Illustration of a marlin in the water

The Old Man and the Sea

by Ernest Hemingway

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Santiago's pride and its role in his journey in The Old Man and the Sea


Santiago's pride plays a crucial role in his journey in The Old Man and the Sea. It drives him to endure the physical and mental challenges of battling the marlin, reflecting his deep sense of personal honor and determination. Despite his hardships, his pride sustains him, illustrating the theme of human dignity and resilience against overwhelming odds.

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Is Santiago in The Old Man and the Sea a prideful man?

Santiago is not a prideful man, but he is a proud man. The word prideful carries a strong negative connotation of having too high an opinion of oneself and feeling superior to others. Pride can also be a negative trait meaning over-valuing one's importance, but as in the case of Santiago, it can also mean having self-respect and an honest understanding and appreciation of one's own talents and strengths.

Santiago knows he has gotten older, and he is aware that he doesn't have the physical strength of his younger days. At the same time, he understands that he is talented as a fisherman and has the pride and confidence of a person who knows he is good at what he does. He says he long ago gave up pride, but he means this in the sense of having given up feeling superior to others.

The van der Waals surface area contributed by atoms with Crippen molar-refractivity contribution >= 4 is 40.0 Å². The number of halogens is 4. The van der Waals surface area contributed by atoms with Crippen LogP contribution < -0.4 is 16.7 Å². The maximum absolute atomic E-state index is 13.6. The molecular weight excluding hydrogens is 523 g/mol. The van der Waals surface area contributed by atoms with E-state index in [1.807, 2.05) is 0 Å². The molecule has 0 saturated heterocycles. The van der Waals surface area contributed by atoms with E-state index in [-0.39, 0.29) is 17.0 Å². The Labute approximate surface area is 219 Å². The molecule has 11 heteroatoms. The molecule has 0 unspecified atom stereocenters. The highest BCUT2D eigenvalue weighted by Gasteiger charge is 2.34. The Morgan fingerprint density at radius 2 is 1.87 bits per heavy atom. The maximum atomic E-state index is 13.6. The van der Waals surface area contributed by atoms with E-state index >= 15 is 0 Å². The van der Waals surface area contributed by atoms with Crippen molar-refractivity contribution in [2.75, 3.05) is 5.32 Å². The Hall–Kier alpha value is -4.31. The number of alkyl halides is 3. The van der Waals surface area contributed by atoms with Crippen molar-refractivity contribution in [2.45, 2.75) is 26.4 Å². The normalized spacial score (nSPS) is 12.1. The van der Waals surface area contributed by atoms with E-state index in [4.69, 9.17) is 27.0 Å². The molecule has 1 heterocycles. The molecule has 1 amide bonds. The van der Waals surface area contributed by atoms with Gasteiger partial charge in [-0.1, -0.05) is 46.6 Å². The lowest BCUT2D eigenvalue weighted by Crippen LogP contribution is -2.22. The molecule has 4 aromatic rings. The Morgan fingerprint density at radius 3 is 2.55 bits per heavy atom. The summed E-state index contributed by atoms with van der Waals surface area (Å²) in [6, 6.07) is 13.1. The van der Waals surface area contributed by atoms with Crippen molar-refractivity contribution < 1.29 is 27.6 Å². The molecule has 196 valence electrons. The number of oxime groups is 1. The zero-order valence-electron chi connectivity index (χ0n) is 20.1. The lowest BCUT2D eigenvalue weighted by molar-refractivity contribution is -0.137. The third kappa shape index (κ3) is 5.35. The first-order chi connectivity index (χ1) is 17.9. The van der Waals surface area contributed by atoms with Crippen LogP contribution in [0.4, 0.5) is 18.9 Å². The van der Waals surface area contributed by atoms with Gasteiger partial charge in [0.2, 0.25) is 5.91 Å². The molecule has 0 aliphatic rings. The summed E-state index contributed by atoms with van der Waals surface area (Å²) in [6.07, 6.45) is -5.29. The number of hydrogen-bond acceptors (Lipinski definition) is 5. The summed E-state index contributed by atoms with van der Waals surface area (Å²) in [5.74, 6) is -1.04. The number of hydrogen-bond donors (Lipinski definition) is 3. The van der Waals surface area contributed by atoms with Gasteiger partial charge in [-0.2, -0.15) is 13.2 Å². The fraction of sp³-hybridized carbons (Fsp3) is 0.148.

The genuine pride he has left helps sustain him in the fight with the giant marlin. He doesn't give up, because he knows he has the skill and patience to win. He muses on what this pride means after he has killed the marlin:

You did not kill the fish only to keep alive and to sell for food, he thought. You killed him for pride and because you are a fisherman. You loved him when he was alive and you loved him after. If you love him, it is not a sin to kill him.

Santiago shows that it is not merely the end result of material gain that drives him to fish. The journey is reward—he loves using his skills as a fisherman and doing his job. He loves his work. He is a compassionate man who realizes he is doing something brutal in killing the marlin, but he also realizes that his respect and care for the marlin, which mirrors his own self-respect, elevates his action.

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Does Santiago's pride lead to his failure in The Old Man and the Sea?

I can only think of one thing which might possibly indicate this.  After Santiago has gone eighty-five days without catching a fish-- his record is eighty-seven--Manolin used to go with him, but he is now on another, mure successful boat.  On the night before Santiago catches his great fish, Manolin does offer to disobey his father's wishes.  "I could go with you again."  They clearly love each other, and they would love to be able to fish together again.  Santiago says no to the suggestion, and though the boy helps him get ready for another day of fishing, the old man is off on his own.

If Santiago had said yes, he would have had some help with his brother, the fish.  Perhaps he says no because he is too proud to ask for help.  I tend to think it's because he loves the boy, wants him to be on a lucky boat, and wants him to obey his father; however, it may have been pride.

In all other ways, Santiago is a man with little pride left--at least with the boy--which makes me disagree with the premise of your question. 

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